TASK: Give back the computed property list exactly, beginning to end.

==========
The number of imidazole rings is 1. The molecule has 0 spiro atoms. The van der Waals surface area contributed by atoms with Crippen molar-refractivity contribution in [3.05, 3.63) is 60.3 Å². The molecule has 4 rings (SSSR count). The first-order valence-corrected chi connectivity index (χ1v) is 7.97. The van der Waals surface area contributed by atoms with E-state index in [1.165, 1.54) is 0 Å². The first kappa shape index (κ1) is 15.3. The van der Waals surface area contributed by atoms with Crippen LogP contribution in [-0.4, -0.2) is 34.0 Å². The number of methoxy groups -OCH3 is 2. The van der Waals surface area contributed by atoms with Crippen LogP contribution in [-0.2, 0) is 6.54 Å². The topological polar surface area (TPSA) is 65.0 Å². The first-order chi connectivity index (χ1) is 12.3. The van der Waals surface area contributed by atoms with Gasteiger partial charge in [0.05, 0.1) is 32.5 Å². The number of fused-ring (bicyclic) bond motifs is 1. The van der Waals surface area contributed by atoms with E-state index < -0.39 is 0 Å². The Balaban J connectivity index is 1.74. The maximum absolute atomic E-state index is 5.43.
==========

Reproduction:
The number of imidazole rings is 1. The molecule has 0 spiro atoms. The van der Waals surface area contributed by atoms with Crippen molar-refractivity contribution in [3.05, 3.63) is 60.3 Å². The molecule has 4 rings (SSSR count). The first-order valence-corrected chi connectivity index (χ1v) is 7.97. The van der Waals surface area contributed by atoms with E-state index in [1.165, 1.54) is 0 Å². The first kappa shape index (κ1) is 15.3. The van der Waals surface area contributed by atoms with Crippen LogP contribution in [-0.4, -0.2) is 34.0 Å². The number of methoxy groups -OCH3 is 2. The van der Waals surface area contributed by atoms with Crippen LogP contribution in [-0.2, 0) is 6.54 Å². The topological polar surface area (TPSA) is 65.0 Å². The first-order chi connectivity index (χ1) is 12.3. The van der Waals surface area contributed by atoms with Gasteiger partial charge in [0.05, 0.1) is 32.5 Å². The number of fused-ring (bicyclic) bond motifs is 1. The van der Waals surface area contributed by atoms with E-state index < -0.39 is 0 Å². The Balaban J connectivity index is 1.74. The maximum absolute atomic E-state index is 5.43.